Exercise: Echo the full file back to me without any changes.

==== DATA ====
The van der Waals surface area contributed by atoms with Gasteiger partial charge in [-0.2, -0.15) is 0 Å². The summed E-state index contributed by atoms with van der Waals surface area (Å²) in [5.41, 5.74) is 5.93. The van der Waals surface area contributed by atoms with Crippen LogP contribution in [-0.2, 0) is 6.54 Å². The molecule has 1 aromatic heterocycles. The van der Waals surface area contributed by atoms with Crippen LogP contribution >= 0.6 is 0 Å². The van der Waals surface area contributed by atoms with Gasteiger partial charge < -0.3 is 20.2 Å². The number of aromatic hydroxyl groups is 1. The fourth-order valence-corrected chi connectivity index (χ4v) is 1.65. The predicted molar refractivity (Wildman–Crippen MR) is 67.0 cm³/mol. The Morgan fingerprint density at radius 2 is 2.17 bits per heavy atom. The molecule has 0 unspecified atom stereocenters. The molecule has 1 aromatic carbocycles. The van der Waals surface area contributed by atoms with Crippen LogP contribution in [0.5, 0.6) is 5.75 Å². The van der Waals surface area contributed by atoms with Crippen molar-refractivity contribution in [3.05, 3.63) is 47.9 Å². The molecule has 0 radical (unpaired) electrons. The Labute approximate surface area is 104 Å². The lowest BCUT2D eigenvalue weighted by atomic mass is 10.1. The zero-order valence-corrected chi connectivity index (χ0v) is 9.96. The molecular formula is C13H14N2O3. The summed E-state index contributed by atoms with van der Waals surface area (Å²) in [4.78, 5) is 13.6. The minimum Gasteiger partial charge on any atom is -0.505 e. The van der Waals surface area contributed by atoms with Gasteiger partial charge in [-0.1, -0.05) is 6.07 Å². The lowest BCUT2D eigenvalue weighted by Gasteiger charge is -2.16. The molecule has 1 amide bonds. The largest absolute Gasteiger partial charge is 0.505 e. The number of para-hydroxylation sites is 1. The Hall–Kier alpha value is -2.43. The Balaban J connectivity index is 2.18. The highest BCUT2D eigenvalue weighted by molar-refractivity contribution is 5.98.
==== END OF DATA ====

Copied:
The van der Waals surface area contributed by atoms with Gasteiger partial charge in [-0.2, -0.15) is 0 Å². The summed E-state index contributed by atoms with van der Waals surface area (Å²) in [5.41, 5.74) is 5.93. The van der Waals surface area contributed by atoms with Crippen LogP contribution in [-0.2, 0) is 6.54 Å². The molecule has 1 aromatic heterocycles. The van der Waals surface area contributed by atoms with Crippen LogP contribution >= 0.6 is 0 Å². The van der Waals surface area contributed by atoms with Gasteiger partial charge < -0.3 is 20.2 Å². The number of aromatic hydroxyl groups is 1. The fourth-order valence-corrected chi connectivity index (χ4v) is 1.65. The predicted molar refractivity (Wildman–Crippen MR) is 67.0 cm³/mol. The Morgan fingerprint density at radius 2 is 2.17 bits per heavy atom. The molecule has 0 unspecified atom stereocenters. The molecule has 1 aromatic carbocycles. The van der Waals surface area contributed by atoms with Crippen LogP contribution in [0.5, 0.6) is 5.75 Å². The van der Waals surface area contributed by atoms with Crippen molar-refractivity contribution in [3.05, 3.63) is 47.9 Å². The molecule has 0 radical (unpaired) electrons. The Labute approximate surface area is 104 Å². The lowest BCUT2D eigenvalue weighted by atomic mass is 10.1. The zero-order valence-corrected chi connectivity index (χ0v) is 9.96. The molecular formula is C13H14N2O3. The summed E-state index contributed by atoms with van der Waals surface area (Å²) in [4.78, 5) is 13.6. The minimum Gasteiger partial charge on any atom is -0.505 e. The van der Waals surface area contributed by atoms with Gasteiger partial charge in [-0.1, -0.05) is 6.07 Å². The lowest BCUT2D eigenvalue weighted by Gasteiger charge is -2.16. The molecule has 1 amide bonds. The largest absolute Gasteiger partial charge is 0.505 e. The number of para-hydroxylation sites is 1. The Hall–Kier alpha value is -2.43. The Balaban J connectivity index is 2.18. The highest BCUT2D eigenvalue weighted by molar-refractivity contribution is 5.98.